Decision on ptc police station tabled

Mon, 02/25/2008 - 10:23am
By: John Munford

The Peachtree City Council voted Thursday night to table a decision on spending another $720,000 to fix the city's police headquarters.

The repairs, which are being recommended by staff, involve replacing all the exterior walls of the facility. That should fix the problem of moisture entering the building, according to a consulting architect that has evaluated the $1.8 million structure that opened in 2001.

Council didn't go into detail about why the vote was tabled, but Councilwoman Cyndi Plunkett said there was "additional information we're not privy to yet."

City Manager Bernie McMullen said meetings on the project were set for this week so it's possible that information could be available by the next council meeting March 6.

Should the new repairs be approved, the city will have spent $1.1 million to repair a facility that cost $1.8 million when it first opened more than six years ago.

The building is already undergoing $538,000 in repairs to its HVAC system, flooring and ceiling to respond to the moisture problems inside the building. Because those repairs are so extensive, the department is currently operating out of a rented building off Commerce Drive near Ga. Highway 74.

The city's police headquarters has suffered from moisture entering the structure, creating mold and mildew and causing flooring to separate from the foundation. An architectural firm hired by the city last year has determined that poor design and poor construction attributed to the problems.

The exterior renovation contract, if approved, would be financed over 15 years at an annual cost of $68,000, city officials have said in a memo to the City Council.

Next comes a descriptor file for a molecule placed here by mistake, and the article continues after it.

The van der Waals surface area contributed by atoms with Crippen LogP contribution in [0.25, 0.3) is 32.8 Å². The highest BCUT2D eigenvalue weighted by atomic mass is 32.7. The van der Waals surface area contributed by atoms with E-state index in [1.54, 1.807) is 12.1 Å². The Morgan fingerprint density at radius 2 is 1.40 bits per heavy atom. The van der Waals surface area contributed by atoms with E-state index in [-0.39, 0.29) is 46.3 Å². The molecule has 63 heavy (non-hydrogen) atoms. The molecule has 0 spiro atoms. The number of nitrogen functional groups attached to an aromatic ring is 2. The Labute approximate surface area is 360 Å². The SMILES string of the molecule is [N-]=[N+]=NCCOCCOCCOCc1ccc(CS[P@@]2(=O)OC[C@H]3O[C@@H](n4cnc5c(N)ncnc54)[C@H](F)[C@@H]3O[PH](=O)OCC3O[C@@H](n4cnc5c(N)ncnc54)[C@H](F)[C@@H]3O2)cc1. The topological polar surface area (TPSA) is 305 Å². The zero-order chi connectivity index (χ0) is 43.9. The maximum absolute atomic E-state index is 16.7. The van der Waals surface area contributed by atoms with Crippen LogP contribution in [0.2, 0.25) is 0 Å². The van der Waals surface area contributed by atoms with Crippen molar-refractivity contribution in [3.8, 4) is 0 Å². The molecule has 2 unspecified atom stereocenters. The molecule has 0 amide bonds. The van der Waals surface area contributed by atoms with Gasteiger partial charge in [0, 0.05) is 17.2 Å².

City staff have presented other options to council, including the demolition or sale of the current building while building a new headquarters on the same site or elsewhere. But those options start at $6.4 million, including the necessary 23 months of rental payments for the temporary police headquarters, which is 6,000 square feet smaller than the permanent facility.

The city has also looked into possibly purchasing an old Photocircuits building in the city's industrial park and converting it into a police headquarters, but the potential for environmental cleanup and other modifications to the building have left staff recommending against that option.

Another option suggested has been keeping the city in the current temporary headquarters on Commerce Drive. According to county tax records that site is worth upwards of $1.68 million, but it's not immediately known whether the property owner would sell it.

City Attorney Ted Meeker previously has informed Council that the statute of limitations has expired so the city can't sue project architect Don Cobb and Associates nor project contractor Leslie Construction.

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